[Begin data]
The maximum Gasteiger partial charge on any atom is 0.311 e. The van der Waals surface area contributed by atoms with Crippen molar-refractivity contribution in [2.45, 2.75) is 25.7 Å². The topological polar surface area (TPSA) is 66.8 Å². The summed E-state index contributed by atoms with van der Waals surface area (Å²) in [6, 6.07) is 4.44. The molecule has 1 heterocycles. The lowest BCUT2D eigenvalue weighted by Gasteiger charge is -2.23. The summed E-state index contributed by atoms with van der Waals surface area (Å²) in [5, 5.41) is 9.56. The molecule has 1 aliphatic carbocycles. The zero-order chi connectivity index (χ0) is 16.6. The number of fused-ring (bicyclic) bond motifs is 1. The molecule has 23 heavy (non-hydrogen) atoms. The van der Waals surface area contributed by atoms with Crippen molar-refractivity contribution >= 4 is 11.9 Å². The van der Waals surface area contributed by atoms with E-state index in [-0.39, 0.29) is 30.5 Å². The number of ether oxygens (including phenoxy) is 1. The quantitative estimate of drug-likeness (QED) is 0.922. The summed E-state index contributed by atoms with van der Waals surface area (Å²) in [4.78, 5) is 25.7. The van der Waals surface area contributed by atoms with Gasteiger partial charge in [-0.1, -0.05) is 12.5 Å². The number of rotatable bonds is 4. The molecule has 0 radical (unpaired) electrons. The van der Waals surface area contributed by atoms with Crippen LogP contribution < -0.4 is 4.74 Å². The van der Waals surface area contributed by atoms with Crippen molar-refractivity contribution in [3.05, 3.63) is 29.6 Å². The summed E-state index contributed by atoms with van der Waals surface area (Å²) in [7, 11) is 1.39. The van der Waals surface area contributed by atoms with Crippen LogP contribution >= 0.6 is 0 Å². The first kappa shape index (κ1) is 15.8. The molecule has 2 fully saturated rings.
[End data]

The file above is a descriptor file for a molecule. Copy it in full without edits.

The maximum Gasteiger partial charge on any atom is 0.311 e. The van der Waals surface area contributed by atoms with Crippen molar-refractivity contribution in [2.45, 2.75) is 25.7 Å². The topological polar surface area (TPSA) is 66.8 Å². The summed E-state index contributed by atoms with van der Waals surface area (Å²) in [6, 6.07) is 4.44. The molecule has 1 heterocycles. The lowest BCUT2D eigenvalue weighted by Gasteiger charge is -2.23. The summed E-state index contributed by atoms with van der Waals surface area (Å²) in [5, 5.41) is 9.56. The molecule has 1 aliphatic carbocycles. The zero-order chi connectivity index (χ0) is 16.6. The number of fused-ring (bicyclic) bond motifs is 1. The molecule has 23 heavy (non-hydrogen) atoms. The van der Waals surface area contributed by atoms with Crippen molar-refractivity contribution >= 4 is 11.9 Å². The van der Waals surface area contributed by atoms with E-state index in [-0.39, 0.29) is 30.5 Å². The number of ether oxygens (including phenoxy) is 1. The quantitative estimate of drug-likeness (QED) is 0.922. The summed E-state index contributed by atoms with van der Waals surface area (Å²) in [4.78, 5) is 25.7. The van der Waals surface area contributed by atoms with Gasteiger partial charge in [-0.1, -0.05) is 12.5 Å². The number of rotatable bonds is 4. The molecule has 0 radical (unpaired) electrons. The van der Waals surface area contributed by atoms with Crippen LogP contribution < -0.4 is 4.74 Å². The van der Waals surface area contributed by atoms with Crippen molar-refractivity contribution in [3.05, 3.63) is 29.6 Å². The summed E-state index contributed by atoms with van der Waals surface area (Å²) in [7, 11) is 1.39. The van der Waals surface area contributed by atoms with Crippen LogP contribution >= 0.6 is 0 Å². The first kappa shape index (κ1) is 15.8. The molecule has 2 fully saturated rings.